Ingenious and inventive rhetoricians that we are, we have to come up with a way to yell this without looking like crybabies. It’s not hard. Give us a minute and we can devise a moral crusade in support of anything we want. Here’s an example:

Win-wins are better than win-loses. They’re more efficient and efficiency is good. Trust efficiency. It makes the best possible world. I know I’m demanding that I win here, that I don’t have to pay new taxes, but really it’s not about me. I’m looking out for society when I say let me win here.

That is the Tea Party rallying cry. It’s the heart of libertarianism. Yes, I just said that we are all born Libertarian.

There has long been a debate about how much government intervention is appropriate, basically how much to let things settle at Pareto-optimality through efficient markets and how much to offset the resulting market imperfections. The arguments pro and con intervention are based on some combination of theory and historical evidence.

You couldn’t design a better set of circumstances than the past five years for driving a case that market efficiency isn’t everything and that government intervention is absolutely necessary. Lately, letting market efficiency have its way more than ever and cutting back on government intervention, we’ve really screwed the pooch. And the pooch is us (See the editorial below).
It’s telling that even though all our recent catastrophes point to the limits of efficiency, the libertarians somehow seem to interpret it all as vindication for their argument that government is bad and markets should be left alone. What it tells, is just how ideological and idealistic libertarians are. They are hands-off not just about the intervention of government, but about the intervention of evidence and any complicating ideas. They have three ideas they hold more sacrosanct than the dreamiest Jim Jones follower:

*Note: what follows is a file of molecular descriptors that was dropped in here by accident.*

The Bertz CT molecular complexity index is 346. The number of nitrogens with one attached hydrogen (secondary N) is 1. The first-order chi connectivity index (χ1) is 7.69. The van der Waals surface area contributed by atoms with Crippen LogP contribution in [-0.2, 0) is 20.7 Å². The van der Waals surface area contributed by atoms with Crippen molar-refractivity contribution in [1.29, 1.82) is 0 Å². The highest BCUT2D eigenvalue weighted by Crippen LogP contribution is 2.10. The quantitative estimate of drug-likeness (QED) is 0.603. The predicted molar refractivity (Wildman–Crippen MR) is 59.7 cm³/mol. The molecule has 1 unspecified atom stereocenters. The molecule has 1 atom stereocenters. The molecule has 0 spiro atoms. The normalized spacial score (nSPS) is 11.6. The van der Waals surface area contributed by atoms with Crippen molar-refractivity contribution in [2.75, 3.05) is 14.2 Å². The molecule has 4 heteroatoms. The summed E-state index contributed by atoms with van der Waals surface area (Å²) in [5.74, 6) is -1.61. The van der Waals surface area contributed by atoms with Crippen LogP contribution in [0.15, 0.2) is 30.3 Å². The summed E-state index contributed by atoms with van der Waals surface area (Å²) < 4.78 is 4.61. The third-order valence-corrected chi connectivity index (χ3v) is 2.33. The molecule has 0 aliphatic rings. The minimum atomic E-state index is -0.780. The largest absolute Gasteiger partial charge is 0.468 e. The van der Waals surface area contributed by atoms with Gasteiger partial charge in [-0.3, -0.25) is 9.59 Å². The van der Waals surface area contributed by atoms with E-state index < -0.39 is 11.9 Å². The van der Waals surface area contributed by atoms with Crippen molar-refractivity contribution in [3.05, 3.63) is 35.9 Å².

1. Government is less efficient than business.
  2. Market efficiency is everything.
  3. People (I) want to win so we should let them (me).

Lately I’ve been looking for a new definition of progressivism, the counter-force to such folly. I consider the question synonymous with a philosophical one: What is Wisdom? See, it’s not like trying to figure out what qualifies someone to be a member of my rock band. I’m not interested in progressivism as one among many offerings. I actually don’t know what you’d call it, nor do I care. When asking what a progressive is, I really mean what’s the right attitude for facing forward into the present day’s combination of confusing mess and spectacular opportunity-not easy to distinguish from one another from this vantage point.